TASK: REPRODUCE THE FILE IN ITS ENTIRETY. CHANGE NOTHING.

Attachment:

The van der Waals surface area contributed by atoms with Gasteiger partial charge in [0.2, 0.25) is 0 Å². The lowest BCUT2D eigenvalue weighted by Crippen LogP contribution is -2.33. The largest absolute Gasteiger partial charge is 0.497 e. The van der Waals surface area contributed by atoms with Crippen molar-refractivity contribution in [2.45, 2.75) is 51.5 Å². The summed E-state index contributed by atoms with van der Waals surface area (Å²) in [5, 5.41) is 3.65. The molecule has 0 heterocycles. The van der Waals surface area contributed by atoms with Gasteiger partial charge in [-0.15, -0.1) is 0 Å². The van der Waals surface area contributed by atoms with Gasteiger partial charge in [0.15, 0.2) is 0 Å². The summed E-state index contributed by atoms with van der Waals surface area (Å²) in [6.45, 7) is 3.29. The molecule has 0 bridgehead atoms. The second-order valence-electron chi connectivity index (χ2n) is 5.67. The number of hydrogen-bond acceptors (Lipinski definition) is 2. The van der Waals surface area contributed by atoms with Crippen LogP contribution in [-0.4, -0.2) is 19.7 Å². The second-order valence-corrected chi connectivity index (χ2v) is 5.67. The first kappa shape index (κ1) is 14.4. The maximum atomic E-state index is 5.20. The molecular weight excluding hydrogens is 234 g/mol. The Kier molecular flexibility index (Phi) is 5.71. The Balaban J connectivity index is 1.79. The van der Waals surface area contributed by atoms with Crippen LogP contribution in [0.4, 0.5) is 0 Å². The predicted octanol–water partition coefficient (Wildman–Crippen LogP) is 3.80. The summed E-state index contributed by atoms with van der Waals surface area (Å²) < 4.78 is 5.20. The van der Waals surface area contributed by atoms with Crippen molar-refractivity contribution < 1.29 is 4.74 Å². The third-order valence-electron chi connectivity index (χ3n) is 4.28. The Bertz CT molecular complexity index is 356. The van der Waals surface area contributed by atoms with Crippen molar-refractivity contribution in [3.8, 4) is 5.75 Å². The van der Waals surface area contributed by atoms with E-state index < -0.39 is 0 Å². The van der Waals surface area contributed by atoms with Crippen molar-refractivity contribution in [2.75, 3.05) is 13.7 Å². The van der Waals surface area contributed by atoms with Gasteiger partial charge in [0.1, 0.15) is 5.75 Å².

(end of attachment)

The van der Waals surface area contributed by atoms with Gasteiger partial charge in [0.2, 0.25) is 0 Å². The lowest BCUT2D eigenvalue weighted by Crippen LogP contribution is -2.33. The largest absolute Gasteiger partial charge is 0.497 e. The van der Waals surface area contributed by atoms with Crippen molar-refractivity contribution in [2.45, 2.75) is 51.5 Å². The summed E-state index contributed by atoms with van der Waals surface area (Å²) in [5, 5.41) is 3.65. The molecule has 0 heterocycles. The van der Waals surface area contributed by atoms with Gasteiger partial charge in [-0.15, -0.1) is 0 Å². The van der Waals surface area contributed by atoms with Gasteiger partial charge in [0.15, 0.2) is 0 Å². The summed E-state index contributed by atoms with van der Waals surface area (Å²) in [6.45, 7) is 3.29. The molecule has 0 bridgehead atoms. The second-order valence-electron chi connectivity index (χ2n) is 5.67. The number of hydrogen-bond acceptors (Lipinski definition) is 2. The van der Waals surface area contributed by atoms with Crippen LogP contribution in [-0.4, -0.2) is 19.7 Å². The second-order valence-corrected chi connectivity index (χ2v) is 5.67. The first kappa shape index (κ1) is 14.4. The maximum atomic E-state index is 5.20. The molecular weight excluding hydrogens is 234 g/mol. The Kier molecular flexibility index (Phi) is 5.71. The Balaban J connectivity index is 1.79. The van der Waals surface area contributed by atoms with Crippen LogP contribution in [0.4, 0.5) is 0 Å². The predicted octanol–water partition coefficient (Wildman–Crippen LogP) is 3.80. The summed E-state index contributed by atoms with van der Waals surface area (Å²) < 4.78 is 5.20. The van der Waals surface area contributed by atoms with Crippen molar-refractivity contribution < 1.29 is 4.74 Å². The third-order valence-electron chi connectivity index (χ3n) is 4.28. The Bertz CT molecular complexity index is 356. The van der Waals surface area contributed by atoms with Crippen molar-refractivity contribution in [3.8, 4) is 5.75 Å². The van der Waals surface area contributed by atoms with E-state index < -0.39 is 0 Å². The van der Waals surface area contributed by atoms with Crippen molar-refractivity contribution in [2.75, 3.05) is 13.7 Å². The van der Waals surface area contributed by atoms with Gasteiger partial charge in [0.1, 0.15) is 5.75 Å².